On the relevancy of this testimony the court ruled that it shed light on the employer’s knowledge even if some of the conduct described wasn’t directed at Schmidlin.
Uncle Ed’s next asked the court to dismiss the case at an early stage.
The court stated that to establish a viable claim of a sexually hostile work environment, Schmidlin had to show that (1) she was a member of a protected class; (2) she was subjected to unwelcome sexual harassment; (3) the harassment was based on sex; (4) the harassment unreasonably interfered with her work performance by creating a hostile, offensive, or intimidating work environment; and (5) the employer is liable for the behavior.
Uncle Ed’s argued that any harassment was not based on sex and not severe or pervasive enough to constitute a hostile work environment. It also argued about its knowledge of the behavior and failure to address it.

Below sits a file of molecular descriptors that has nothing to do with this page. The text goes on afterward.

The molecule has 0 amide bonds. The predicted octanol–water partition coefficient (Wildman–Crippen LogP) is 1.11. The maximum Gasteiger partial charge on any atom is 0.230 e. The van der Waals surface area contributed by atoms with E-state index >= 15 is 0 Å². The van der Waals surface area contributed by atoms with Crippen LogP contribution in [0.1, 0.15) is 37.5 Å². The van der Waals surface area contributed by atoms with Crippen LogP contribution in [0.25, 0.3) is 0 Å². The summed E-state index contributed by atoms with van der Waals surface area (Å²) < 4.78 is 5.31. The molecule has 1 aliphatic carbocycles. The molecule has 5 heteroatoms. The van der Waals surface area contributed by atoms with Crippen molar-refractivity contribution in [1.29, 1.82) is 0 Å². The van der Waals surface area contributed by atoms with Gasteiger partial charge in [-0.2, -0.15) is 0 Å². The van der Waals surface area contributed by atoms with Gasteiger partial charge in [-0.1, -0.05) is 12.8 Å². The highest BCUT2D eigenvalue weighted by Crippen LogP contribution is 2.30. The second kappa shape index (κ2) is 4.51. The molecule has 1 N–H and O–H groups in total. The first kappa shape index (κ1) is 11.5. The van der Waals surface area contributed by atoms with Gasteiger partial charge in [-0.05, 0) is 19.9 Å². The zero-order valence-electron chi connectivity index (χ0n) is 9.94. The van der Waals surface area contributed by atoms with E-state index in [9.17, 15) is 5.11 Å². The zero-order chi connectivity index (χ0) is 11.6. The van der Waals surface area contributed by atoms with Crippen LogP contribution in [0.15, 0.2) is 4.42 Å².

Addressing the first argument, the court said that to show that the harassment was based on sex, Schmidlin had to demonstrate that but for the fact of her sex, she would not have been the object of harassment. Applying that standard to Dean Falloni’s conduct, for example, Schmidlin said that she believed that he rubbed into her because of her sex and that she didn’t see him do the same to male employees. There was also no evidence showing that Falloni behaved that way with male employees, looking down shirts, staring in a sexual fashion, saying "Hi beautiful," or commenting on thongs or hair.
Uncle Ed’s argued that the Schmidlin’s co-workers’ behavior was at most "inappropriate" and not "of a sexual nature." But the court decided that conduct like that could still constitute harassment based on animus against women. “Comments such as ‘women don't belong working on cars,’” the court stated, “could show hostility toward the female gender.”
The conduct need not be overtly sexual in nature. “Any unequal treatment of an employee that would not occur but for the employee's gender may constitute a hostile environment,” the court stated. It decided that the behavior of Falloni and other employees appeared to be motivated by Schmidlin’s gender.